Background: Little is known about predictors and outcomes of recurrent venous thromboembolism in elderly patients.
Methods: We prospectively followed up 991 patients aged ≥65 years with acute venous thromboembolism in a multicenter Swiss cohort study. The primary outcome was symptomatic recurrent venous thromboembolism. We explored the association between baseline characteristics and treatments and recurrent venous thromboembolism using competing risk regression, adjusting for periods of anticoagulation as a time-varying covariate. We also assessed the clinical consequences (case-fatality, localization) of recurrent venous thromboembolism.
Results: During a median follow-up period of 30 months, 122 patients developed recurrent venous thromboembolism, corresponding to a 3-year cumulative incidence of 14.8%. The case-fatality of recurrence was high (20.5%), particularly in patients with unprovoked (23%) and cancer-related venous thromboembolism (29%). After adjustment, only unprovoked venous thromboembolism (sub-hazard ratio, 1.67 compared with provoked venous thromboembolism; 95% confidence interval, 1.00-2.77) and proximal deep vein thrombosis (sub-hazard ratio, 2.41 compared with isolated distal deep vein thrombosis; 95% confidence interval, 1.07-5.38) were significantly associated with recurrence. Patients with initial pulmonary embolism were more likely to have another pulmonary embolism as a recurrent event than patients with deep vein thrombosis.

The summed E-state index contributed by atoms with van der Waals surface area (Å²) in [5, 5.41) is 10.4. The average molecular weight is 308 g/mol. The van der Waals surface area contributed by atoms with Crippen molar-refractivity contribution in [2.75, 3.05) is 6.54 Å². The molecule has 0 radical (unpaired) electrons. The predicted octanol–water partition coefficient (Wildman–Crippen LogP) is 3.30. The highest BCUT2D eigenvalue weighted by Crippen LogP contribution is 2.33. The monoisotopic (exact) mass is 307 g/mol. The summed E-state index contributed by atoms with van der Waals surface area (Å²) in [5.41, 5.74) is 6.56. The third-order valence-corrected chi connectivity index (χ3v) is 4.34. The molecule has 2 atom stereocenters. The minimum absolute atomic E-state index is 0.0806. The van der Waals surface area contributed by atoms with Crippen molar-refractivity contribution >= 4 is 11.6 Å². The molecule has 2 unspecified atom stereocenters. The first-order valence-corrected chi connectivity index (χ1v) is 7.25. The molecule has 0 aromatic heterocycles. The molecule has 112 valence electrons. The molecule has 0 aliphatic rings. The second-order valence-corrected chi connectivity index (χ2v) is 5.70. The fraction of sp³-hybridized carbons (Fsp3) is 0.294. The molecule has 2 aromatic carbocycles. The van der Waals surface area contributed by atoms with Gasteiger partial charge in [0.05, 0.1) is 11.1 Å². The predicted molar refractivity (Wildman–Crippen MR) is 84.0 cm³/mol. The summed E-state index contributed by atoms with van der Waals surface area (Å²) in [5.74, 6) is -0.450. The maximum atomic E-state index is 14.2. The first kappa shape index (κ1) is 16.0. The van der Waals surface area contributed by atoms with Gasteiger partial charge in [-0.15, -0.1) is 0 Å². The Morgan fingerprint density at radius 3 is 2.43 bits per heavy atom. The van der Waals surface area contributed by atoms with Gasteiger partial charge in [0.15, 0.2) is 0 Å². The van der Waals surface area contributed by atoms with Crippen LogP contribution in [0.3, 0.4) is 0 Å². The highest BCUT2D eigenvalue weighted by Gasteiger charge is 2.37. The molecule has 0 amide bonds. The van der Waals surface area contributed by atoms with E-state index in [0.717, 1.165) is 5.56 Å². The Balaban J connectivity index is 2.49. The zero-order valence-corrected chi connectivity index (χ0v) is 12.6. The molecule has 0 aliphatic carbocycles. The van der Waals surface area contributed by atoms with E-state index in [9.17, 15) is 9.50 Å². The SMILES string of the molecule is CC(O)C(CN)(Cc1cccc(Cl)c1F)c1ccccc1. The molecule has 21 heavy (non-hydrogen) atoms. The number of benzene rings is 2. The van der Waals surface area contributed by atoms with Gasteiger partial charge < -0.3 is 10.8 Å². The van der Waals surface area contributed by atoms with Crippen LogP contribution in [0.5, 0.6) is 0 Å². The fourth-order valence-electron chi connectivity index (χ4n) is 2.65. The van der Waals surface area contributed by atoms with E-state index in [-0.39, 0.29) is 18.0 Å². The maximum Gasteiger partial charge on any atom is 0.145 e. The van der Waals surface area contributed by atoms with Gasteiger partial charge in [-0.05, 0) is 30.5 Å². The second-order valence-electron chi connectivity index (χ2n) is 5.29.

Conclusions: Elderly patients with acute venous thromboembolism have a substantial long-term risk of recurrent venous thromboembolism, and recurrence carries a high case-fatality rate. Only 2 factors, unprovoked venous thromboembolism and proximal deep vein thrombosis, were independently associated with recurrent venous thromboembolism, indicating that traditional risk factors for venous thromboembolism recurrence (eg, cancer) may be less relevant in the elderly.
Trial registration: ClinicalTrials.gov NCT00973596.
Keywords: Elderly; Recurrence; Venous thromboembolism.
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